by Laurie Oswald Robinson

What church planters Byron Pellecer, Karen Mascho and Moises Romero shared at Western District Conference’s (WDC) annual assembly July 4-6 in Waxahachie, Texas, served as an “appetizer” of what’s to come.

Their storytelling was meant to inspire hope among 180 assembly participants that WDC – through its new Church Planting Commission — will become more creative and daring in inviting people to the banquet of God’s kingdom. The WDC Leadership Commission and Executive Board proposed that the new commission replace the current Church Planting Task Force to give greater focus to new initiatives, and delegates approved the proposal.

Gilberto Flores, WDC associate conference minister in Texas, led the three pastors in a panel discussion during evening worship July 5 at the Lakeview Camp and Retreat Center. The discussion focused on Acts 10-11. It drew parallels between their experiences and the biblical story of how God forged unlikely connections through dreams and prayers between unbeliever Cornelius and disciple Peter.

For example, Romero, pastor of Iglesia Camino de Santidad, Liberal, Kan., shared how the dreams and prayers of him and Lou Gomez, former pastor of Calvary Mennonite Church in Liberal, intersected several years ago. That intersection led Romero’s congregation to begin sharing worship space in Calvary’s sanctuary. His tiny congregation overflowed his living room and they needed more space.

“Every time I went to work, I passed by Calvary,” Romero said. “One day I dreamt that I would someday walk into that church. The dream grew so big inside of me that one day I actually knocked on Calvary’s door. … Pastor Lou opened the door and told me that he had dreamt that someone new would come knocking on the church door. He began praying for that to occur, and then I appeared.”

Mascho, who with her husband, Steve, helped to plant Grace Mennonite Fellowship in Gladewater, Texas, shared about the unlikely connection she made between being female and being a pastor. “As God led us to expand the scope of our ministry from motorcyclists to an underserved population, God also enlarged my understanding of the possibilities of my serving as a woman in pastoral ministry,” she said.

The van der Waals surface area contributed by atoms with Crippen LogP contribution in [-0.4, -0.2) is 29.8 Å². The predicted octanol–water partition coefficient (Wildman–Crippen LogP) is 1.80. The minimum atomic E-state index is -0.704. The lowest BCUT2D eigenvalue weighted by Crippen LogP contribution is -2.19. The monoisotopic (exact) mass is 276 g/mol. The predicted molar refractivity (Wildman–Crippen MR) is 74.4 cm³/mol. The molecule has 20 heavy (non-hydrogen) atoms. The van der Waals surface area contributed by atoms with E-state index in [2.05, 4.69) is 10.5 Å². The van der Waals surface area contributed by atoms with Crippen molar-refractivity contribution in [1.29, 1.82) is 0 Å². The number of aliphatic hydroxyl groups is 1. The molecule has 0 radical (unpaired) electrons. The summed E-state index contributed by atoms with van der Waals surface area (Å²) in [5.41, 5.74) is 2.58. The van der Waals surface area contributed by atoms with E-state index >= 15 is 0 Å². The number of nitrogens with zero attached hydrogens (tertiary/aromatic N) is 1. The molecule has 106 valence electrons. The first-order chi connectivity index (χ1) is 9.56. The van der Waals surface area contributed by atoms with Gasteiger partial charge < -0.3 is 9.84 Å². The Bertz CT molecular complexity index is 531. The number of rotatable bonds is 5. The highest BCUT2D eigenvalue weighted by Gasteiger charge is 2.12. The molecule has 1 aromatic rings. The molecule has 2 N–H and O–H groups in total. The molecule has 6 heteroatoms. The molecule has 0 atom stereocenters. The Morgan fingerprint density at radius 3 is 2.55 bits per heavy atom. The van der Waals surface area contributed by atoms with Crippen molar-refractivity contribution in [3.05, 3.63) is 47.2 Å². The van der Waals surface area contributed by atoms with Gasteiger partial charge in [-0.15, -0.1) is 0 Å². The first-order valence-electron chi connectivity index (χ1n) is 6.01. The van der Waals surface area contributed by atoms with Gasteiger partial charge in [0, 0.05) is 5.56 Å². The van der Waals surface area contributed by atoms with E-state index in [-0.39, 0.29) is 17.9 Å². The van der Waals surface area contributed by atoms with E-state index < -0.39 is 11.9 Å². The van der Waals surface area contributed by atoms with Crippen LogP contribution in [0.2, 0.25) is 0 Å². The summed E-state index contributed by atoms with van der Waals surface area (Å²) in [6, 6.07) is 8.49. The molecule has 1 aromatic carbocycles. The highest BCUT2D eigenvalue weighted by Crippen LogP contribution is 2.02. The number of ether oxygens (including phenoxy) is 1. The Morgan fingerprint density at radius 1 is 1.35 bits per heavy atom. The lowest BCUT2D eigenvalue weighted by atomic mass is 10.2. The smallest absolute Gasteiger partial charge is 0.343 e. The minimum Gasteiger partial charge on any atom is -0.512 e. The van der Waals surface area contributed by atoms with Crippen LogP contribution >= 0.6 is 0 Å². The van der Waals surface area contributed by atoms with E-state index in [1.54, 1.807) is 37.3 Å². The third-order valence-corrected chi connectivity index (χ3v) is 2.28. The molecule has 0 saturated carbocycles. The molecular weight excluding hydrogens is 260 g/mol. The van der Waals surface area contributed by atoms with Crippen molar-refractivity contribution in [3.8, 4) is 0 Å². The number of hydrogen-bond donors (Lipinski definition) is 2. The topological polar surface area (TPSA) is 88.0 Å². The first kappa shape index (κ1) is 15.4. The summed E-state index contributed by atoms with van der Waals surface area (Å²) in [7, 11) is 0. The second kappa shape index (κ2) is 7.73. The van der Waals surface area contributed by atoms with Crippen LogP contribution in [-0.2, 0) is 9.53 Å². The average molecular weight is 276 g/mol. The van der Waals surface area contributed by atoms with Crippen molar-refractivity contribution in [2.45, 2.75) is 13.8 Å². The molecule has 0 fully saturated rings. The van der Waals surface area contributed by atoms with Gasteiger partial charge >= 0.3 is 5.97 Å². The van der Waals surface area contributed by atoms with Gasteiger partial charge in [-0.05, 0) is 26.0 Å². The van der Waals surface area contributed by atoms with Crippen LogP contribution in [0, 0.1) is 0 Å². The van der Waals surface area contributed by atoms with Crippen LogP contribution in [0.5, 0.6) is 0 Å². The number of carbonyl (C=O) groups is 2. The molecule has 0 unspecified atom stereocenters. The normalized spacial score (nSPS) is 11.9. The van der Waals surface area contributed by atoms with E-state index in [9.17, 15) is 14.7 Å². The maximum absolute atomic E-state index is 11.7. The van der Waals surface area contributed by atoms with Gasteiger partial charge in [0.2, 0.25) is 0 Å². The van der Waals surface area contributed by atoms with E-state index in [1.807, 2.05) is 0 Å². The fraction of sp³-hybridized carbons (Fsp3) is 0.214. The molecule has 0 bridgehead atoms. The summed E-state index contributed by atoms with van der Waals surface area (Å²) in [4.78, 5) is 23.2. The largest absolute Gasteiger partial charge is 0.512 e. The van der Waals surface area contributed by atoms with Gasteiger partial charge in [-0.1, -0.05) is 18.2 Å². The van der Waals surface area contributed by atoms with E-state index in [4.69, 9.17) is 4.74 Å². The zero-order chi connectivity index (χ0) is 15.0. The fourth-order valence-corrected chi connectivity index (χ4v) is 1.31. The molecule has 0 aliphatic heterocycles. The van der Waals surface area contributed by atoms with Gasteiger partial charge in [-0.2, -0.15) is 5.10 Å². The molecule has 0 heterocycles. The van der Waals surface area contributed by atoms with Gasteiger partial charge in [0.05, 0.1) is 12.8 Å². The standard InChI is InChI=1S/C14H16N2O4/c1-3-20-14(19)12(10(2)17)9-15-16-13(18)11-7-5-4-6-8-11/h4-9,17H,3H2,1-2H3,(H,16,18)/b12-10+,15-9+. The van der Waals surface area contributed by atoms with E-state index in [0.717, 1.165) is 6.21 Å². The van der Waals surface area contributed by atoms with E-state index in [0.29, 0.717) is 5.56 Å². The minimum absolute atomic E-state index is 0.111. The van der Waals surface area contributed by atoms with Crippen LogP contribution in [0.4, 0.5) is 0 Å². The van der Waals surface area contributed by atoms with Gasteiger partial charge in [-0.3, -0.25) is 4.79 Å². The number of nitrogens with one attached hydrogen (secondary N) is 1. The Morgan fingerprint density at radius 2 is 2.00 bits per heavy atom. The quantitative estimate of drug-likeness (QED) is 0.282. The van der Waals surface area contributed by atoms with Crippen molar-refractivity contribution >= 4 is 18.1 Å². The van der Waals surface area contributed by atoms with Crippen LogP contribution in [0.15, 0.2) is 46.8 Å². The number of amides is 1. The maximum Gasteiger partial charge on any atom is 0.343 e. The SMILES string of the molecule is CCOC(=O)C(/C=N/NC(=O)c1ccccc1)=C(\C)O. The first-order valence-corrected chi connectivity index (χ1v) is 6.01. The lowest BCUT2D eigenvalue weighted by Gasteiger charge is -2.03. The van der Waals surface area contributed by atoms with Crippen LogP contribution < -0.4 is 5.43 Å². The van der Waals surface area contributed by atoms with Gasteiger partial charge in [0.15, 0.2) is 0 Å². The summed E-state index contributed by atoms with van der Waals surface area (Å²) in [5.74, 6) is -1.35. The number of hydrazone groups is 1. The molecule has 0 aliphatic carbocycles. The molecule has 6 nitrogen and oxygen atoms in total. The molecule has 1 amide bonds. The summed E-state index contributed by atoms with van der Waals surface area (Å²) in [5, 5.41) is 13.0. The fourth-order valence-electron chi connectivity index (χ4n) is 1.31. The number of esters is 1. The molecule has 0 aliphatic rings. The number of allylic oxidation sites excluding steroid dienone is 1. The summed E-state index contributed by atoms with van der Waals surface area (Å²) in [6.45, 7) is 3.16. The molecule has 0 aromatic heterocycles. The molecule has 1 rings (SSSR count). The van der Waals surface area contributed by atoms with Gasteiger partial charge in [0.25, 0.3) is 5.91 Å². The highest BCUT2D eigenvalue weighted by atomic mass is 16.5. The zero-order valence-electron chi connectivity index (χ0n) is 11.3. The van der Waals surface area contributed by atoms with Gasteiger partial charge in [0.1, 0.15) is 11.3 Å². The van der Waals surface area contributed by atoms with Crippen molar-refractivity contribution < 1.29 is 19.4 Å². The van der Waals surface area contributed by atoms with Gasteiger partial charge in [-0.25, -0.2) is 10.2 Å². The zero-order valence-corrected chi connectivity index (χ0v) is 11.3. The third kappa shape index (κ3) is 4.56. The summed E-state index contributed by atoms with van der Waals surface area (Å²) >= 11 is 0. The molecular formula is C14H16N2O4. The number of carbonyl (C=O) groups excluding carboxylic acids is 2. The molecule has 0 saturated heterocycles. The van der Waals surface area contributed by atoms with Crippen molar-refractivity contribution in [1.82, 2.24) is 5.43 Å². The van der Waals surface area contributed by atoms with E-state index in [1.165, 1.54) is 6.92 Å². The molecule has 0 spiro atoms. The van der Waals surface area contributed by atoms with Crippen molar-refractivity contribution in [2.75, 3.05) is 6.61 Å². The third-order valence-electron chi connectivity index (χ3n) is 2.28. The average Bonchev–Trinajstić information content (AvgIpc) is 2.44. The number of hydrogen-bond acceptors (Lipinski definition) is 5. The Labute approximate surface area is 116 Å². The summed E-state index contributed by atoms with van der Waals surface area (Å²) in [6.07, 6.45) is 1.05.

In another vein, Pellecer, pastor of Aposento Alto Iglesia Menonita, a church plant in Wichita, Kan., shared how God helped make him more flexible as a pastoral leader called to serve a multiplicity of Latino cultures within one congregation in south Florida.

“As a Guatemalan, I had been in my own little monocultural bubble,” he said. “I needed to stop seeing people through my own biases and empty myself so I could embrace others. … So I began pastoral visitations and invited people to tell their stories from their country of origin and I shared mine. As a result, we began to cry with each other and to listen to each other.”

“God’s patience and persistence shaped these three church planters and can also help shape WDC’s church-planting journey,” said Clarence Rempel, WDC conference minister. He tied WDC’s historic and present church planting to the assembly theme – “God with Us – Patient and Persistent.”

“Jesus described for us God’s heart for distressed humanity with the story in Luke 14 of a man preparing a grand banquet for the town, but all invited gave last minute, rude excuses for not coming,” Rempel said. “The man says, ‘Go, invite the poor, the crippled, the blind and the lame. Go to the broken. Invite the suffering.’ God is persistent, but there is still room. The man says, ‘Go out to the roads and country lanes and compel them to come in, so that my house will be full.’ God is persistent.”

“God’s redemptive mission is deeply personal and profoundly sociological — new churches for new believers and new churches for new shalom restoration opportunities. This is God’s heart for the redemption of the world, and it has shaped my heart for church multiplication.”

The commission will provide leadership and resources for church planting initiatives and foster relationships with emerging Anabaptist/Mennonite groups. It will also help emerging groups and their leaders connect with congregations, resources, staff and WDC structure.

The commission hopes to craft a new approach to church planting that is rooted in a biblical context and yet spreads wings into 21st-century North America, new commission member Lee Suderman said. “In the old paradigm, church planters looked for people to match the core group,” he said. “But in the new paradigm, we want to go out into the highways and byways and look for anyone who feels a need for faith.

“This will require a much more incarnational witness – living our lives in front of them and being open to their testing what we are sharing. This will likely lead us to evangelize unbelievers more than recruiting existing believers from other churches. It will mean we find a whole different kind of people and raise them up from Christianity 101. It’s a whole new world out there.”